Winnipeg Jets 2017 Draft; reflections on previous six NHL Entry Drafts
The 2017 NHL Entry Draft is over, and the Jets and their fans have several new players to monitor over the coming years. The Jets made 8 picks in all – 3 forwards, 4 defencemen, and 1 goalie. In the first round, the Jets drafted big Finnish winger Kristian Vesalainen with the 24th pick. He had an up-and-down year, spending most of his time in the SHL, Sweden’s top pro league, where he struggled to put up numbers. However, he was dominant against his peers, being named MVP of the U-18 world championships, and leading the tournament in scoring with 13 points in 7 games. He’s over 6’3, skates very well, and has pretty good skill. While some fans were disappointed that the Jets didn’t draft a defenceman with the first selection – their prospect pool is thin on the blueline – the early consensus on the pick itself is that the Jets got a good player, and maybe even a steal. Here’s a very nice article on Vesalainen.
The Jets next selection was at 43rd overall. It’s important to remember that at this point the draft is completely wide open; there are a few major scouting services that most interested observers refer to – ISS, HockeyProspect.com, Future Considerations, Red Line Report, and McKeen’s, along with Craig Button at TSN, and Bob McKenzie (who aggregates info from NHL scouts and then tries to predict the draft order). Even for the Jets’ first pick (Vesalainen), who was almost universally considered a first-rounder, the range from scouts was from pick 9 to 34. For the Jets’ second pick – Dylan Samberg – the range was 39 to 82. Some might say the Jets reached slightly for him – coming from Minnesota High School hockey, he doesn’t have much experience playing against tougher competition – but again, by this point in the draft, there is absolutely no consensus.
The Jets made another pick in the third round which might be considered a reach taking soon-to-be 20-year-old defenceman Johnny Kovacevic at 74. He had a very nice debut in college hockey this past year, with 19 points in 36 games, and could end up being a late bloomer. However, when you’re effectively drafting a 20-year-old, the upside there is usually lower as compared to most of the other prospects, who are around 18. As for the scouting services, he came in between 72-119, if he was ranked at all.
The most intriguing value pick of the day may end up being their 4th selection at 105 overall – Finnish centre Santeri Virtanen. He missed most of the season due to a shoulder injury, but came back just in time to play for Finland at the U-18 World Championships, where he had 6 points in 7 games and impressed with his two-way play. McKeen’s has a piece that raves about him – you can read it here.
With their last four picks, the Jets took a German defenceman playing in the QMJHL – Leon Gawanke, a big Swedish goaltender – Arvid Holm, a small, skilled forward from the WHL – Skyler McKenzie, and a big defenceman playing in the North American Hockey League (where Connor Hellebuyck was drafted from in 2012) – Croix Evingson. You can find some stats here:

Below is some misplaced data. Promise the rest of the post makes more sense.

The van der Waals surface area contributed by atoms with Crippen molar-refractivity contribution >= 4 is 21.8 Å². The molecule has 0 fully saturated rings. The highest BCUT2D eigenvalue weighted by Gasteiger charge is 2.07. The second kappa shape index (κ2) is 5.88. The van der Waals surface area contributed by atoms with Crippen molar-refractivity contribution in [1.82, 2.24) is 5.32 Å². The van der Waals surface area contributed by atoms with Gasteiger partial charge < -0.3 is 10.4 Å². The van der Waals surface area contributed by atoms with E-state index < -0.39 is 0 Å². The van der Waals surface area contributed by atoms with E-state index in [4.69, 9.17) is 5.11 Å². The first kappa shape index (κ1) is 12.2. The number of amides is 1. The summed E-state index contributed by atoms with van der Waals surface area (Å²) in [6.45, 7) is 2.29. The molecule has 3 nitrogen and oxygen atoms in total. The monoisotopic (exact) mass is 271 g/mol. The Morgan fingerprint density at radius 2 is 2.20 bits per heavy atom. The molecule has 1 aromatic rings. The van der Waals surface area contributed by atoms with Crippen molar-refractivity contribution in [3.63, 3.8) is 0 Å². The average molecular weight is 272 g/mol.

Overall, this draft represented a concerted effort to address the Jets’ need for young defencemen, but they also showed that they weren’t afraid to take forwards who were high on their list – namely, Vesalainen and Virtanen. Only time will tell whether/how these picks will pan out, but at first glance, it seems like the Jets have a pretty good haul here.
Jets Draft History – 2011-2017
With this year’s draft in the books, I was curious to collect some data about the Jets draft history. Here are a few facts about the Jets’ 52 draft picks since 2011:
They’ve drafted 6 goalies, 19 defencemen, and 27 forwards:
– 16/52 draft picks have played at least 1 NHL game with the Jets
– The Jets like size – 45/52 players drafted are over 6 feet tall; only 3 players are under 5’10 (Petan, De Leo, McKenzie)
– They scout heavily in North America, particularly Western Canada and the north/mid-west US
3 US Development Program, 2 NCAA, 1 US high school
5 tier-2 junior hockey in Canada (BCHL, NAHL, MJHL)
4 from european pro leagues
3 – Swedish junior leagues
2 MHL (Russian jr.)
2 – European junior leagues
8/52 players are no longer with the organization, including Matteo Gennaro, who recently went unsigned
I’ve included my (very subjective) opinions on each player – both a projection of what the player may become at the NHL or professional level, and an assessment of the value the Jets got out of the pick. For instance, even though Logan Stanley will probably play in the NHL, given that his potential is fairly low, picking him at 18 is bad value compared to the other options that were available; by the same token, Sami Niku may not play much higher in the lineup than Stanley (or he may not play at all), but for pick valuation purposes, he’s still great value based on where he was selected. Please feel free to share your opinion on any of the players who may stand out to you.